NASA'S Luxury, At Your Expense

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Everyone knows exploring space is dangerous, and the costs are astronomical. Which is why, just last month, NASA was able to squeeze $1 billion extra from the Senate.

That very same day, NASA also posted an online notice few people saw - seeking four-star hotel bids for its December awards, CBS News correspondent Sharyl Attkisson reports.

The awards are to honor workers who've contributed to flight safety. But it's not just a low-key dinner for a handful of the best and brightest.

Try five days and four nights at a luxury Florida hotel for 300 honorees and their guest. Fancy receptions and front-row tickets to the most exciting show in the space business, the shuttle launch.

All paid for by your tax dollars.

"I think it's kind of ironic that they're gonna be extravagant at how they spend money and they're coming to us saying they want more money," Sen. Tom Coburn, R-Okla., said.

Former astronaut Bill Nelson made the case for NASA.

"Right now we're at a critical point because NASA has been starved of funds," Nelson, who is also a legislator, said.

At least they won't go hungry at the awards.

There's a reception to feed 750, with a "carving station with beef and turkey," coconut fried shrimp, spring rolls, shrimp wrapped with bacon, 5-6 desserts, antipasto plates to include assorted meats, cheeses, grilled vegetables and assorted marinated vegetables, breads. And in case anyone's still hungry, that's followed by a three-course sit-down dinner.

And most of the honorees? They're not NASA employees. They're from Boeing and other billion-dollar contractors that aren't picking up the tab.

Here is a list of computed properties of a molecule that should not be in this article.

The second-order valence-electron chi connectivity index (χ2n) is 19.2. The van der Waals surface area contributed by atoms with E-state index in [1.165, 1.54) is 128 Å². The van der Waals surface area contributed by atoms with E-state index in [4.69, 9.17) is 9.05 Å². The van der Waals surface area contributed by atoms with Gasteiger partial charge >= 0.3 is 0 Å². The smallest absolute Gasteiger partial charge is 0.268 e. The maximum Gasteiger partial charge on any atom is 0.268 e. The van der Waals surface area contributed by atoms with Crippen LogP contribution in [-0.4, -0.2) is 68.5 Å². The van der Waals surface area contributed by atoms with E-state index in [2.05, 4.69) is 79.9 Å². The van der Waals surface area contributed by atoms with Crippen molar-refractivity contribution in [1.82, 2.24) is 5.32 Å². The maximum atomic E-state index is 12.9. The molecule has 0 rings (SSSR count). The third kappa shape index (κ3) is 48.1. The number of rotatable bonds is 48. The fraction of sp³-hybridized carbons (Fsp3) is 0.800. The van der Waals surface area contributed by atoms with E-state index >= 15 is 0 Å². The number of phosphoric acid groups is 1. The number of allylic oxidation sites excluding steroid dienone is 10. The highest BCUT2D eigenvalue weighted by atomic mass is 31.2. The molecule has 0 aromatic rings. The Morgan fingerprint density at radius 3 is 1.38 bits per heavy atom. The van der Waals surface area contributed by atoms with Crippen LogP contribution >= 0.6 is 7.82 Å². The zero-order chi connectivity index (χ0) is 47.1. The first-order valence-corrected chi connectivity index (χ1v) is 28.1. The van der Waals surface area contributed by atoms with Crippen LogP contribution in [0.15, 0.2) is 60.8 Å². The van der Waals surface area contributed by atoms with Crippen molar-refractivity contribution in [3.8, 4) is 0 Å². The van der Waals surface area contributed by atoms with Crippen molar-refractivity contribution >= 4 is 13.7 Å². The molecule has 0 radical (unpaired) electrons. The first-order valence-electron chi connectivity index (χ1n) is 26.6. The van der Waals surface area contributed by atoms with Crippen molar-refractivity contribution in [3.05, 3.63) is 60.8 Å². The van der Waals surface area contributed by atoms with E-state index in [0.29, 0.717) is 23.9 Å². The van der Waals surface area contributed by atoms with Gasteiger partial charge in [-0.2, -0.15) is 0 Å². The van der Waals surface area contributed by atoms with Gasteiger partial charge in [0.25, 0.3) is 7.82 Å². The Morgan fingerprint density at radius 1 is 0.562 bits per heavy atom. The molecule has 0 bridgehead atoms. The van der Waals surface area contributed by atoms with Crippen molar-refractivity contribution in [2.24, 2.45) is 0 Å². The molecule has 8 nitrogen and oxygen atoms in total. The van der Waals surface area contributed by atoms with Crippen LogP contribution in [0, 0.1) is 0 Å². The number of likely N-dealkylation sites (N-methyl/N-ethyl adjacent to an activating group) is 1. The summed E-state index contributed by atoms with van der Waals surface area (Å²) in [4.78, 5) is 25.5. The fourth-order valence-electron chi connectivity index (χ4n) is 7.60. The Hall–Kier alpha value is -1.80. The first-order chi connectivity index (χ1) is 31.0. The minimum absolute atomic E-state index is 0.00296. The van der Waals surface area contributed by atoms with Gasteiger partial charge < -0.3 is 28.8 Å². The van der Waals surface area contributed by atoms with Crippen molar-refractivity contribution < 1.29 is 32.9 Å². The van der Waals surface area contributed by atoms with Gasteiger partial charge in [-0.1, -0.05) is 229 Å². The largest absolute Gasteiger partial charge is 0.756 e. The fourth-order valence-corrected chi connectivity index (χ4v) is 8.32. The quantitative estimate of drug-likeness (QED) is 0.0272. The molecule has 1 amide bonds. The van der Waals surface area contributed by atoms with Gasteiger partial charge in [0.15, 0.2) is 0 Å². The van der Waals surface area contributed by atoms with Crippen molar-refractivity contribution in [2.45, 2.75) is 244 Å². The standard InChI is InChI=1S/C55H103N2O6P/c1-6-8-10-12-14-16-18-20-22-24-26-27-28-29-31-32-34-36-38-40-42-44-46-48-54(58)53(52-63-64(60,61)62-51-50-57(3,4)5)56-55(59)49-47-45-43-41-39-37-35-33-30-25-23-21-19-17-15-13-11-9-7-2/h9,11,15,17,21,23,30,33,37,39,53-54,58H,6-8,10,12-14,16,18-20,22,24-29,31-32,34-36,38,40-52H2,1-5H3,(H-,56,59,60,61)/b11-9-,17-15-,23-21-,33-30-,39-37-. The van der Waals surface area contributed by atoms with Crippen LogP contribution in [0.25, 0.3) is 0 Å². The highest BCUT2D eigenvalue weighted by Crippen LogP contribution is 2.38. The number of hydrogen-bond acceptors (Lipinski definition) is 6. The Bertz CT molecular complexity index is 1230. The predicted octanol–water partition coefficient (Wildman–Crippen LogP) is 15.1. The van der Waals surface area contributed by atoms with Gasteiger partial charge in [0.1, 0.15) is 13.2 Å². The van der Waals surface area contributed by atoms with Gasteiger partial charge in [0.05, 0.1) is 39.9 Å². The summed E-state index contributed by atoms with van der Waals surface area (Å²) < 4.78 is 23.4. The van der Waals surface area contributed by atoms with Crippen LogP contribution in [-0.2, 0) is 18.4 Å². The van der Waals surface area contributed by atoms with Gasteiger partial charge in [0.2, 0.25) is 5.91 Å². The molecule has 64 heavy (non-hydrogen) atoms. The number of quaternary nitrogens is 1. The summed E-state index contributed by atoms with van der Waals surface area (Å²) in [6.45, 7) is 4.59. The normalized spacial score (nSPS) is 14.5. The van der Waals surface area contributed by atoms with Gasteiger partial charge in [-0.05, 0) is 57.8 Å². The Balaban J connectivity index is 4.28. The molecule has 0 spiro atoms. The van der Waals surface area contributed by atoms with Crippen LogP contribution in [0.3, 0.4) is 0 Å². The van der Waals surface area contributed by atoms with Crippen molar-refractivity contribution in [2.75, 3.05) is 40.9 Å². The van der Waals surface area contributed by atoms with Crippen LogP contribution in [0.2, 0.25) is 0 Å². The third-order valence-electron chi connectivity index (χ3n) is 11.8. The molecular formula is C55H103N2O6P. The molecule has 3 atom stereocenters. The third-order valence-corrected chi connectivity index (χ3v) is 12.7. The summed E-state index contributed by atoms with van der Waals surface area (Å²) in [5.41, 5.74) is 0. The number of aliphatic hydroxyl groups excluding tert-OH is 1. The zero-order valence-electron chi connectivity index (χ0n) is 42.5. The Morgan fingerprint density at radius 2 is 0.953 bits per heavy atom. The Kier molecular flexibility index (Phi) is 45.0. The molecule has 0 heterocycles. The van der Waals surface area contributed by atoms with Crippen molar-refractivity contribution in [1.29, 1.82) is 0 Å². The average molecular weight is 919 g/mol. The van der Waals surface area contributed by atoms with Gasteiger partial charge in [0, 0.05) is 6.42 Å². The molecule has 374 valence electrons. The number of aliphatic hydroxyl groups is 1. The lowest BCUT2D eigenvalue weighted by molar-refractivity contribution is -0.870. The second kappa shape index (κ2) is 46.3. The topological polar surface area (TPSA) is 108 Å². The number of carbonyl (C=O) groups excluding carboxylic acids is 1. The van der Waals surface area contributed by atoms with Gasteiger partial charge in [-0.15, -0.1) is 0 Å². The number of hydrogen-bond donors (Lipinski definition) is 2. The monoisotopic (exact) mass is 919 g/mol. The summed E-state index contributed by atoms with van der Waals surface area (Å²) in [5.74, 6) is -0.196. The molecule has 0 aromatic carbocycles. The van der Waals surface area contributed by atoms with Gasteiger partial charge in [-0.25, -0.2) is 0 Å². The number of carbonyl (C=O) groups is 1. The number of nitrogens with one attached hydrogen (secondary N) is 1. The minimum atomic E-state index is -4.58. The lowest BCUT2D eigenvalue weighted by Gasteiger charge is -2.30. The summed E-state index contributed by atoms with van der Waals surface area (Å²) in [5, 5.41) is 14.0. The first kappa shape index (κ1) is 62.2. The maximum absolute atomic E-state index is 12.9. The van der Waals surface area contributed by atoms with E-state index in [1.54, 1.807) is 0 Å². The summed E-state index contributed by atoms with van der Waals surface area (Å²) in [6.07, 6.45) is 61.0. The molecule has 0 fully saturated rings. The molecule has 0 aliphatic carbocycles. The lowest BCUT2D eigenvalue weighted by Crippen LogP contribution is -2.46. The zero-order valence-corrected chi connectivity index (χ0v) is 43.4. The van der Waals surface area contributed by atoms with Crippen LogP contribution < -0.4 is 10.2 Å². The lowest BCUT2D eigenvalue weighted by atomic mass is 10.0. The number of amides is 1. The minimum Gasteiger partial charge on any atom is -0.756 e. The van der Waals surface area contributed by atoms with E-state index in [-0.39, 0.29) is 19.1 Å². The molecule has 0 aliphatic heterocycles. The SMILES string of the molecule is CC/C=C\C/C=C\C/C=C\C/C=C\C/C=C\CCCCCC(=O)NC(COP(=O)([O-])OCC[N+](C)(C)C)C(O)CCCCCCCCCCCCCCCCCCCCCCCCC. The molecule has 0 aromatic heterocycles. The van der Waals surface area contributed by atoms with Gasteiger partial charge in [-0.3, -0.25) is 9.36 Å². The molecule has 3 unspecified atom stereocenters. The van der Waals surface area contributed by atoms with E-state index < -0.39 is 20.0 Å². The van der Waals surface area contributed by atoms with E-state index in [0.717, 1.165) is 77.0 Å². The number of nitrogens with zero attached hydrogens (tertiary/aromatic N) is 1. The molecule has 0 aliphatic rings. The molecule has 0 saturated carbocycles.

Bryan O'Connor is a NASA spokesman. What does he say to the criticism that these events are frivolous or extravagant?

"I think what I would do is ask the people who we have honored to give me an idea if they think this thing was reasonable, if they felt they were honored properly," he said.

Attkisson said: "I wouldn't ask the honorees, I would ask the people who pay for it: taxpayers."

"It's the cost of dinner and putting people up in a hotel for a couple of days," O'Connor said.

What is the cost? Counting the reception ($64,000), dinner ($35,000), awards ($28,000), ground transportation (tour: $7,700; launch: $20,200), airfare ($105,000), hotel and food ($135,000 together), you're talking $400,000 to $500,000.

If you think that's pricey, consider this: the NASA holds its big awards every time there's a shuttle launch. December's extravaganza will be the third one in 2007. Honoring all those people is costing you about $4 million a year.

If they'd have half as much money to honor people, would they be able to do it?

"If we were told that we had to reduce it I think we would reduce the number of honorees rather than trying to go to a poor place or a place that doesn't have good service," O'Connor said.

No risk of that anytime soon. All systems are go for NASA's December conference at a luxury Orlando hotel.

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    Sharyl Attkisson is a CBS News investigative correspondent based in Washington.